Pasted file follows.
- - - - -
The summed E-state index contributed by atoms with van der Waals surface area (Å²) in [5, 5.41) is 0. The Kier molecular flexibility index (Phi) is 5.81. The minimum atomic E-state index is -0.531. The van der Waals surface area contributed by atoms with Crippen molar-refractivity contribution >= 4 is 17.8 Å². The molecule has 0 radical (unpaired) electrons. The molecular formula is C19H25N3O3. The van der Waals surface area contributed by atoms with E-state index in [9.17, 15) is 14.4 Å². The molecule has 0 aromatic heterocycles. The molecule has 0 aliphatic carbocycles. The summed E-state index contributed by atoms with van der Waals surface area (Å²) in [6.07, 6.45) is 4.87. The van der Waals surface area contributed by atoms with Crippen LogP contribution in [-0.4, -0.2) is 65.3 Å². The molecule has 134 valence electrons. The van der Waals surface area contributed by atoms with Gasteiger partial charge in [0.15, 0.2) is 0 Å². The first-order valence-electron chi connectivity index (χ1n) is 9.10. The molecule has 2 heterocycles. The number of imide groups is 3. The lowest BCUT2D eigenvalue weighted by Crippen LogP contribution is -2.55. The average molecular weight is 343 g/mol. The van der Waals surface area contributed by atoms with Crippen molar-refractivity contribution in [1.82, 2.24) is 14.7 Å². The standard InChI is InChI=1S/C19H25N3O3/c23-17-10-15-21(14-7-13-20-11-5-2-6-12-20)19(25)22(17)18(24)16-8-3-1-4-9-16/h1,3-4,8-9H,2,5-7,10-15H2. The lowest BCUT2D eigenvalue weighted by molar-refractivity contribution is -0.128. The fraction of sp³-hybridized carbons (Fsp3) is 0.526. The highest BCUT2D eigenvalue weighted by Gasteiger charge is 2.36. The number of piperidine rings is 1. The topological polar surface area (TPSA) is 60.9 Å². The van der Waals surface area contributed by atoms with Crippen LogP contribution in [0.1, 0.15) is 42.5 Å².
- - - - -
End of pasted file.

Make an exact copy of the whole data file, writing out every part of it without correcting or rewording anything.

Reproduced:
The summed E-state index contributed by atoms with van der Waals surface area (Å²) in [5, 5.41) is 0. The Kier molecular flexibility index (Phi) is 5.81. The minimum atomic E-state index is -0.531. The van der Waals surface area contributed by atoms with Crippen molar-refractivity contribution >= 4 is 17.8 Å². The molecule has 0 radical (unpaired) electrons. The molecular formula is C19H25N3O3. The van der Waals surface area contributed by atoms with E-state index in [9.17, 15) is 14.4 Å². The molecule has 0 aromatic heterocycles. The molecule has 0 aliphatic carbocycles. The summed E-state index contributed by atoms with van der Waals surface area (Å²) in [6.07, 6.45) is 4.87. The van der Waals surface area contributed by atoms with Crippen LogP contribution in [-0.4, -0.2) is 65.3 Å². The molecule has 134 valence electrons. The van der Waals surface area contributed by atoms with Gasteiger partial charge in [0.15, 0.2) is 0 Å². The first-order valence-electron chi connectivity index (χ1n) is 9.10. The molecule has 2 heterocycles. The number of imide groups is 3. The lowest BCUT2D eigenvalue weighted by Crippen LogP contribution is -2.55. The average molecular weight is 343 g/mol. The van der Waals surface area contributed by atoms with Crippen molar-refractivity contribution in [1.82, 2.24) is 14.7 Å². The standard InChI is InChI=1S/C19H25N3O3/c23-17-10-15-21(14-7-13-20-11-5-2-6-12-20)19(25)22(17)18(24)16-8-3-1-4-9-16/h1,3-4,8-9H,2,5-7,10-15H2. The lowest BCUT2D eigenvalue weighted by molar-refractivity contribution is -0.128. The fraction of sp³-hybridized carbons (Fsp3) is 0.526. The highest BCUT2D eigenvalue weighted by Gasteiger charge is 2.36. The number of piperidine rings is 1. The topological polar surface area (TPSA) is 60.9 Å². The van der Waals surface area contributed by atoms with Crippen LogP contribution in [0.1, 0.15) is 42.5 Å².